Book Reviews

Review: We Were Restless Things by Cole Nagamatsu

You know those books where the tension piles up in your gut? The silences have started to simmer and you’re ready for the grand reveal? That’s how I felt with We Were Restless. Nagamatsu creates this tension and atmosphere, which, unfortunately, ended up leaving me disappointed. Keep reading this book review to find out why We Were Restless didn’t work for me.


Last summer, Link Miller drowned on dry land in the woods, miles away from the nearest body of water. His death was ruled a strange accident, and in the months since, his friends and family have struggled to make sense of it. But Link’s close friend Noemi Amato knows the truth: Link drowned in an impossible lake that only she can find. And what’s more, someone claiming to be Link has been contacting her, warning Noemi to stay out of the forest.
As these secrets become too heavy for Noemi to shoulder on her own, she turns to Jonas, her new housemate, and Amberlyn, Link’s younger sister. All three are trying to find their place—and together, they start to unravel the truth: about themselves, about the world, and about what happened to Link.


(Disclaimer: I received this book from Netgalley. This has not impacted my review which is unbiased and honest.)

TW: history of self harm, mentions of suicide

We Were Restless Things almost felt like a bait and switch. Centered on the characters, Nagamatsu’s debut unfurls slowly. At the beginning of the book, I was able to justify the slow pace because of the amount of care Nagamatsu took in creating these characters and their histories. With gorgeous prose, the characters are quirky and flawed, but they also reflect the pieces of ourselves we see in others. And the people others see in ourselves, our lives, and our art.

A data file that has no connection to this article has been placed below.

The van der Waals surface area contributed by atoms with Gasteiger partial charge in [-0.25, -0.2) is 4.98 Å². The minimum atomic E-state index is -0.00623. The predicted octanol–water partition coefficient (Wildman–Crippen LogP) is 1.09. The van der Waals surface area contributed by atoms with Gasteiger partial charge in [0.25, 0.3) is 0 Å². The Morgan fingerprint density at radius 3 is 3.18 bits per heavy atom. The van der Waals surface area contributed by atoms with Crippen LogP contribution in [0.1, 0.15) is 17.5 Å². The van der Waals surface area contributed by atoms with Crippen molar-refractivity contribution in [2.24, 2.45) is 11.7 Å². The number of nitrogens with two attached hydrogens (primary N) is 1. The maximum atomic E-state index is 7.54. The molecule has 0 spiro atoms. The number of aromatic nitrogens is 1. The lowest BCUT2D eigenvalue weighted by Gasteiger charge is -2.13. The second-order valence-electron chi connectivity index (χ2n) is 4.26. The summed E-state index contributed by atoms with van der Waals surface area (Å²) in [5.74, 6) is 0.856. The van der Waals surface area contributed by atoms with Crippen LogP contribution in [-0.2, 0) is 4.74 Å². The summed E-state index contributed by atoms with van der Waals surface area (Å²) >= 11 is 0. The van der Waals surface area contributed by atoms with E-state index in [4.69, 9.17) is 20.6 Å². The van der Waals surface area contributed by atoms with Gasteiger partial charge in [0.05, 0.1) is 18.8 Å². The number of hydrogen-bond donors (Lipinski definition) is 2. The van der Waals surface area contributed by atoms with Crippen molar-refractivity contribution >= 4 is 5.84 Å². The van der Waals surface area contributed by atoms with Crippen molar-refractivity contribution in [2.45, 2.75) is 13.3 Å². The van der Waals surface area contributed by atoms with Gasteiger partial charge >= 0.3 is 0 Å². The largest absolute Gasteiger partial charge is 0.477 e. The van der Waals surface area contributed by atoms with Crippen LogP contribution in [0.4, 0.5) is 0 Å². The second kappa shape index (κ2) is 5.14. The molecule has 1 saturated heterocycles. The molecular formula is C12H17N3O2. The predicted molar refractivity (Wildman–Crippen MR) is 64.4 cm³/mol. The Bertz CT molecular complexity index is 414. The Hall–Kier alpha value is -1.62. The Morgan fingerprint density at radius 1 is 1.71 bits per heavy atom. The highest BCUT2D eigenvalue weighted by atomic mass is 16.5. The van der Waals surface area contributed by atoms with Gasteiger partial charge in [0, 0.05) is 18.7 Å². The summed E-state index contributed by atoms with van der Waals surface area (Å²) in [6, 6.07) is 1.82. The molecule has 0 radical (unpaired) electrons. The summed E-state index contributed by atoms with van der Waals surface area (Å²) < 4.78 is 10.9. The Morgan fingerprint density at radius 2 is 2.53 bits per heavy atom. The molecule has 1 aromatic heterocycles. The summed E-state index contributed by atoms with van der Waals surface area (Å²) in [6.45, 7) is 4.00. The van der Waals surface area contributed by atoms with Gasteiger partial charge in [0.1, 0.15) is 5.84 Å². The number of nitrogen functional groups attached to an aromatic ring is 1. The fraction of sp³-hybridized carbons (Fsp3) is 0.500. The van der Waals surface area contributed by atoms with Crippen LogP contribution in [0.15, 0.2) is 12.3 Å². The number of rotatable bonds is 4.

With on page asexual representation, I was willing to give We Were Restless Things second and third chances. There were elements, like Noemi’s dream journal, which I wasn’t sure where they were going, but the promise of the future enticed me. But as the story progressed, not only did I become a little more frustrated by the lack of action, but also the events that unfolded throughout the last third. I don’t want to spoil the actual plot, but the twists, to me, felt anti-climactic and also confusing?

And so while sitting down to review, I feel incredibly frustrated. Overall, I enjoyed watching the character dynamics unfold. Their relationships explore trust and acceptance. Even towards the end, there were fascinating developments for the characters, but, again, some of these never felt fully explored or resolved. I know that we can’t expect all the loose ends to be tied up in a book, but there were moments where it infused slivers of disappointment.


If you’re a fan of books with intricate character relationships, and enjoy a contemporary with a bit of a supernatural twist (think of something similar to The Devouring Gray, but less scare factor), then We Were Restless Things could be for you. And if you do read it, please let me know because I need to talk to more people about the ending!

Find We Were Restless Things on Goodreads, Amazon, Indiebound, & The Book Depository.


What’s a book you wanted more from?

Share this post

2 thoughts on “Review: We Were Restless Things by Cole Nagamatsu

Leave a Reply

Your email address will not be published. Required fields are marked *

This site uses Akismet to reduce spam. Learn how your comment data is processed.